2. Testified or is about to testify in a proceeding concerning such violation;
  3. Assisted or participated or is about to assist or participate in such a proceeding; or
  4. Objected to, or refused to participate in, any activity, policy, practice, or assigned task that the employee (or other such person) reasonably believed to be in violation of any provision of this Act, or any order, rule, regulation, standard, or ban under this Act.

Where the employee has made one of the protected disclosures, the employer may not in any manner discriminate against the employee with respect to the compensation, terms, conditions or other privileges of employment. This provision will likely include protection against adverse actions similar to other non-retaliation laws which prohibit termination of employment, suspension, demotion, pay cuts, denial of promotion, rejection of employment upon application, and the like when such actions are motivated in substantial part by the protected disclosure.

The remedies provided include injunctive relief (an order to stop the unlawful retaliation), reinstatement, back pay with interest, special damages, attorney’s fees, litigation costs, and expert witness fees.

The procedure to file a complaint for a violation of this proposed law requires filing with the Occupational Safety and Health Administration (OSHA) within 180 days of the retaliatory act. OSHA must then conduct an investigation and can order relief. The OSHA order is then subject to appeal by either party to an administrative law judge with the Department of Labor, whose order can then be appealed to an appeals review board, whose order can then be appealed to the federal district courts.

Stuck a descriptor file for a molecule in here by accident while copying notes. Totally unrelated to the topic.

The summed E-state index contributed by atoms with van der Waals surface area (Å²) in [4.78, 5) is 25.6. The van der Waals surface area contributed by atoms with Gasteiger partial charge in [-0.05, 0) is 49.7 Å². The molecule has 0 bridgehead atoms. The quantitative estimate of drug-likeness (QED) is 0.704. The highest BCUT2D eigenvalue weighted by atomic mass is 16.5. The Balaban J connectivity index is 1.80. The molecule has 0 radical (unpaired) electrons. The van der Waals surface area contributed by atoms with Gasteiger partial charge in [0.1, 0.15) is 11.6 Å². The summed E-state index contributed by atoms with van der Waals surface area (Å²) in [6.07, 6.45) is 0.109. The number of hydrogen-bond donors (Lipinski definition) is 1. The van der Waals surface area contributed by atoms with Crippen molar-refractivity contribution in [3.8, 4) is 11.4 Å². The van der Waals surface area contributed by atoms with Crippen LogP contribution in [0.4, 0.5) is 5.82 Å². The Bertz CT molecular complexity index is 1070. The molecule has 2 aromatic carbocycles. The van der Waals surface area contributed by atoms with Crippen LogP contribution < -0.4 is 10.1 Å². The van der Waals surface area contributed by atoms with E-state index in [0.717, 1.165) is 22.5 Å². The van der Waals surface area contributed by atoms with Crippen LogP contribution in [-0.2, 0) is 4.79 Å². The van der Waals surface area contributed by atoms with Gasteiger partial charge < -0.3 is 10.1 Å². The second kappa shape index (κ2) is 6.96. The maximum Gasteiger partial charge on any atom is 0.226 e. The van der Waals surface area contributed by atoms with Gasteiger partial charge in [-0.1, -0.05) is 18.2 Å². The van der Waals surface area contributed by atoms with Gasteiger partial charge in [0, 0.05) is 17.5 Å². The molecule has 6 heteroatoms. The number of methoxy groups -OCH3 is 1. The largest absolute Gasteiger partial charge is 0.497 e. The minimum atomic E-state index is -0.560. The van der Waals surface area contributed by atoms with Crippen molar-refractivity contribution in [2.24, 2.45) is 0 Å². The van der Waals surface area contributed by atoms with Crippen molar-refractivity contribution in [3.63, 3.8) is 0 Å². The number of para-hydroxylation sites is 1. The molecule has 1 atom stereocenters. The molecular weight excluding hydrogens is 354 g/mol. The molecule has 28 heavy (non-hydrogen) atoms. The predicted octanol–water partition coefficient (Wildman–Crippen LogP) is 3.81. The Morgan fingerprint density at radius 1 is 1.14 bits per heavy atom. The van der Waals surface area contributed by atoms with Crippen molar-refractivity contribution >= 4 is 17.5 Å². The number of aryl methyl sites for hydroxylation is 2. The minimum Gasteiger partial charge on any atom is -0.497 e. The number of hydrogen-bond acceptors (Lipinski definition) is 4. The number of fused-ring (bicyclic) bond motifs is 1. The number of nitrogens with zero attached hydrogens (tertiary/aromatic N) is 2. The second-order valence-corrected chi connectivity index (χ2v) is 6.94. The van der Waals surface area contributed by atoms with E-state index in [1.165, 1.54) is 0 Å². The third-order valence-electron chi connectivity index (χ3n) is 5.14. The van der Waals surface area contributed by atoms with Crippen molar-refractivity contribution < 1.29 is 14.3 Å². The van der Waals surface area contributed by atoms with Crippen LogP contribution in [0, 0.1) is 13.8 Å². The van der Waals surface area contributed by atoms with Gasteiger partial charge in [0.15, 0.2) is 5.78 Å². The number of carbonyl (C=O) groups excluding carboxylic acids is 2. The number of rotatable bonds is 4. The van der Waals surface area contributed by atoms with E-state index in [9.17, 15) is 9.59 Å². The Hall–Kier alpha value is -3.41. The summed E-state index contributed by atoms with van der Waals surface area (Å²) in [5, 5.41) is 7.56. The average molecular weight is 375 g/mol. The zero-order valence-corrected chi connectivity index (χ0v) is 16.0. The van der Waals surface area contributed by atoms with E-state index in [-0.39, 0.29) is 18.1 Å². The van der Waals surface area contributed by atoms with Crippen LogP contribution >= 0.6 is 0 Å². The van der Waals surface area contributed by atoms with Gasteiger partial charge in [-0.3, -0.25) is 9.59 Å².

The House of Representatives passed a similar bill earlier this year, H.R. 2749. The two bills must now be reconciled and voted on again. The consolidated bill should pass in 2011.

Employer Use of Credit Reports in Hiring Under Review by States

The Wall Street Journal reports today, October 21, 2010, that the use of credit reports or credit histories of job applicants, "a common practice among employers– is coming under fire." Employer Credit Checks on Job Seekers Draw Scrutiny, by Sarah Murray, WSJ_Article_Link. Employers claim that the use of credit reports in hiring is necessary to "evaluate candidates and protect against fraud." One of the underlying concerns in the use of credit reports for job applicants, the Journal reports, "is that poor credit could become a barrier to landing a job." Another concern is that the use of credit reports has the potential for discriminatory impact on hiring such that the Equal Employment Opportunity Commission held a hearing on October 20, 2010, to listen to testimony from advocates on both sides of this issue. Chi Chi Wu, counsel for the National Consumer Law Center, testified that the practice "is both harmful and unfair to American workers."